Renault Clio Review 2022
Renault Clio At A Glance
A typically thorough reworking of the Clio theme by Renault has resulted in a car that looks very similar to its predecessor on first acquaintance. Under the skin, however, there’s a lot to mark out the fifth-generation Clio from the one that went before. For starters, there’s now the option of a hybrid model to sit alongside the petrol- and diesel-powered models. The cabin, too, has been comprehensively upgraded and now uses better materials throughout for a more premium feel to keep the Clio on the pace with the Ford Fiesta and Volkswagen Polo that are key among its many rivals.
The Renault Clio has always been a fashionable alternative to small hatchbacks like the Ford Fiesta, Vauxhall Corsa and SEAT Ibiza. The fifth-generation remains true to form, with a much-improved interior, new engines and, from 2020, a hybrid model.
Renault has resisted the urge to tamper with the previous generation’s looks too much. Instead, it has stuck to the style that so many previous buyers liked.
It's the best-selling car of its size in Europe, so why risk upsetting a loyal fanbase by messing with its design too much? It's an entirely new car, though, based on a new platform with no panels carried over from the old model and slightly more compact dimensions. So, the same but different.
While you could be forgiven for struggling to spot the differences on the outside, the interior has taken a noticeable shift upmarket. There are lots of soft-touch materials, particularly on more expensive models, and the amount of technology on offer has taken a large step forward. There's a new 9.3-inch touchscreen media system available, as well as a 10-inch digital instrument cluster.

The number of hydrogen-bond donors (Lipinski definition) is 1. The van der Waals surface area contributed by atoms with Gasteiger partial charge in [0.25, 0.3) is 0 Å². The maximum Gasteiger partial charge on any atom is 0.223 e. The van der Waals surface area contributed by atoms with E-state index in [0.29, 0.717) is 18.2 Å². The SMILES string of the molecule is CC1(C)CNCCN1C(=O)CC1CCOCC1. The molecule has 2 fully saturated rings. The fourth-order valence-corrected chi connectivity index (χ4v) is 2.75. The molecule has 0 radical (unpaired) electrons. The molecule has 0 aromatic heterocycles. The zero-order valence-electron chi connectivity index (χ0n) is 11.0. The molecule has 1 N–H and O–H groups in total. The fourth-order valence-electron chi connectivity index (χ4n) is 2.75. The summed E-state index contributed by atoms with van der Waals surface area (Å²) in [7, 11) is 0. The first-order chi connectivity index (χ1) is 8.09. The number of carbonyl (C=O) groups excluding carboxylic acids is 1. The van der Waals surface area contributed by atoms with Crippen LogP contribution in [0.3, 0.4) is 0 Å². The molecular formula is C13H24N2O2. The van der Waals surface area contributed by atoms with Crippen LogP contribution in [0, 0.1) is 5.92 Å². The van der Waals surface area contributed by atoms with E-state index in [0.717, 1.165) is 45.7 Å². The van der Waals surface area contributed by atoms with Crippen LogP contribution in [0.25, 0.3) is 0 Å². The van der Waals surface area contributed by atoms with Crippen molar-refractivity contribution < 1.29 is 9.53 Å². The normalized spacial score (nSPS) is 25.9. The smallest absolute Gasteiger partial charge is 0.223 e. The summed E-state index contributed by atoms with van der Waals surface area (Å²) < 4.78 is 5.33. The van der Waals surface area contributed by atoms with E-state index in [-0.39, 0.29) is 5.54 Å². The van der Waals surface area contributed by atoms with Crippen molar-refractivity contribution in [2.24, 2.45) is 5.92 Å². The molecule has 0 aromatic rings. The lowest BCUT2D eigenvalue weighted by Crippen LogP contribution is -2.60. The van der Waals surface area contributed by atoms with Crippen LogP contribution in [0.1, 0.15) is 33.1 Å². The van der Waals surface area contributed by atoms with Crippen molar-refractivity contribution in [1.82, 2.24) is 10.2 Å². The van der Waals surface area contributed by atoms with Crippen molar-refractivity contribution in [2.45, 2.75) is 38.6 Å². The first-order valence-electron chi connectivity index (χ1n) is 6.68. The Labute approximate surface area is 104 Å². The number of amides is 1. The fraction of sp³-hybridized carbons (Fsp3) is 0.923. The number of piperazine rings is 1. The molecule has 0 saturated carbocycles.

Although the Clio's exterior dimensions are smaller than before, Renault's engineers have been working hard to make it a more practical choice. It certainly feels roomy enough, with plenty of space for taller drivers while the boot is now a generous 391-litres. The boot access is wider, too, although there is a hefty lip for lifting heavy items over.
Engine choices include a naturally-aspirated 1.0-litre petrol with 75PS, a turbocharged version of the same engine with 100PS, or a 1.3-litre turbo with 130PS. There's also a 1.5-litre dCi diesel producing 85PS.
Unlike the Peugeot 208, there isn't an all-electric option, although a 1.6-litre hybrid is a 2020 arrival. This promises fuel economy improvements of around 40 per cent, while Renault claims it can operate under electric power at low speeds for as much as 80 per cent of the time. However, boot space drops to 300 litres (to accommodate the battery pack) and prices tend to be high for new and nearly new models.
The majority of buyers will opt for the mid-level TCe 100 petrol, which offers plentiful performance and can be paired with a five-speed manual or seven-speed automatic transmission. There's also a sporty R.S. Line model - a replacement for the former GT-Line. This takes a similar approach to the Ford Fiesta ST-Line, combining Renault Sport looks with affordable running costs.
The most popular engine will be the 1.0-litre 100PS TCe engine, which offers adequate performance. This comes as standard with a five-speed manual gearbox and requires working hard out of town. No matter which engine you choose, the Clio isn't as fun to drive as a Fiesta, and the ride is a little firm.
Its interior is hugely improved and it's fairly practical, while it scores well on the value for money front. It makes our list of the best small cars as a result. We just wish it was a little more refined and its suspension was more forgiving.
Looking for a second opinon? Why not read heycar's Renault Clio review.